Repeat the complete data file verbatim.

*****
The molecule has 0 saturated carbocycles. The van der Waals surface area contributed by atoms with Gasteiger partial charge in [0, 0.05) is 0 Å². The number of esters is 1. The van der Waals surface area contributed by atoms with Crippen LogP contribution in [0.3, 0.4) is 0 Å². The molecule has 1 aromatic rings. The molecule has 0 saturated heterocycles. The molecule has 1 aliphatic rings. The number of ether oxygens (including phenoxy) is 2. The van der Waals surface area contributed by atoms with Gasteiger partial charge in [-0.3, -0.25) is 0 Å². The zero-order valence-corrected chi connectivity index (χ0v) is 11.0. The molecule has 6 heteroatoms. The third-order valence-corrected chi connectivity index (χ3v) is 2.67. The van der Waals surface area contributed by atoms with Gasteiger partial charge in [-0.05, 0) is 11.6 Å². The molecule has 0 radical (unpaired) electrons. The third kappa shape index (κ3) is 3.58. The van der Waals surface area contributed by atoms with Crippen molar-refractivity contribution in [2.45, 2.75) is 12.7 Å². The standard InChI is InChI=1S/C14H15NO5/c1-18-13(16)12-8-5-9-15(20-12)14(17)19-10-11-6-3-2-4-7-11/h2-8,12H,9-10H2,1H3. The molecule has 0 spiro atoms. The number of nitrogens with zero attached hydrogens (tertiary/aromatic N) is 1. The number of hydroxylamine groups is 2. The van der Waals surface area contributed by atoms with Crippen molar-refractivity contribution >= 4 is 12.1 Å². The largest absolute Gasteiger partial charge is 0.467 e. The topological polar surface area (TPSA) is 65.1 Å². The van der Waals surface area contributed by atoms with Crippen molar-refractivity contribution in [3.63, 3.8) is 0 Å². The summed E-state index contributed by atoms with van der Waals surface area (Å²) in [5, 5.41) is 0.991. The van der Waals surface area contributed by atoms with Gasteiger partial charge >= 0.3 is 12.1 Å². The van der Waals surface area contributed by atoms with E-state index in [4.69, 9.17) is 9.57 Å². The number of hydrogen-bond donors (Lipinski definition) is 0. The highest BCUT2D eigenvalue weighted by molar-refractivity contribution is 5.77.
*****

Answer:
The molecule has 0 saturated carbocycles. The van der Waals surface area contributed by atoms with Gasteiger partial charge in [0, 0.05) is 0 Å². The number of esters is 1. The van der Waals surface area contributed by atoms with Crippen LogP contribution in [0.3, 0.4) is 0 Å². The molecule has 1 aromatic rings. The molecule has 0 saturated heterocycles. The molecule has 1 aliphatic rings. The number of ether oxygens (including phenoxy) is 2. The van der Waals surface area contributed by atoms with Gasteiger partial charge in [-0.3, -0.25) is 0 Å². The zero-order valence-corrected chi connectivity index (χ0v) is 11.0. The molecule has 6 heteroatoms. The third-order valence-corrected chi connectivity index (χ3v) is 2.67. The van der Waals surface area contributed by atoms with Gasteiger partial charge in [-0.05, 0) is 11.6 Å². The molecule has 0 radical (unpaired) electrons. The third kappa shape index (κ3) is 3.58. The van der Waals surface area contributed by atoms with Crippen molar-refractivity contribution in [2.45, 2.75) is 12.7 Å². The standard InChI is InChI=1S/C14H15NO5/c1-18-13(16)12-8-5-9-15(20-12)14(17)19-10-11-6-3-2-4-7-11/h2-8,12H,9-10H2,1H3. The molecule has 0 spiro atoms. The number of nitrogens with zero attached hydrogens (tertiary/aromatic N) is 1. The number of hydroxylamine groups is 2. The van der Waals surface area contributed by atoms with Crippen molar-refractivity contribution >= 4 is 12.1 Å². The largest absolute Gasteiger partial charge is 0.467 e. The topological polar surface area (TPSA) is 65.1 Å². The van der Waals surface area contributed by atoms with Crippen molar-refractivity contribution in [3.63, 3.8) is 0 Å². The summed E-state index contributed by atoms with van der Waals surface area (Å²) in [5, 5.41) is 0.991. The van der Waals surface area contributed by atoms with Gasteiger partial charge >= 0.3 is 12.1 Å². The van der Waals surface area contributed by atoms with E-state index in [4.69, 9.17) is 9.57 Å². The number of hydrogen-bond donors (Lipinski definition) is 0. The highest BCUT2D eigenvalue weighted by molar-refractivity contribution is 5.77.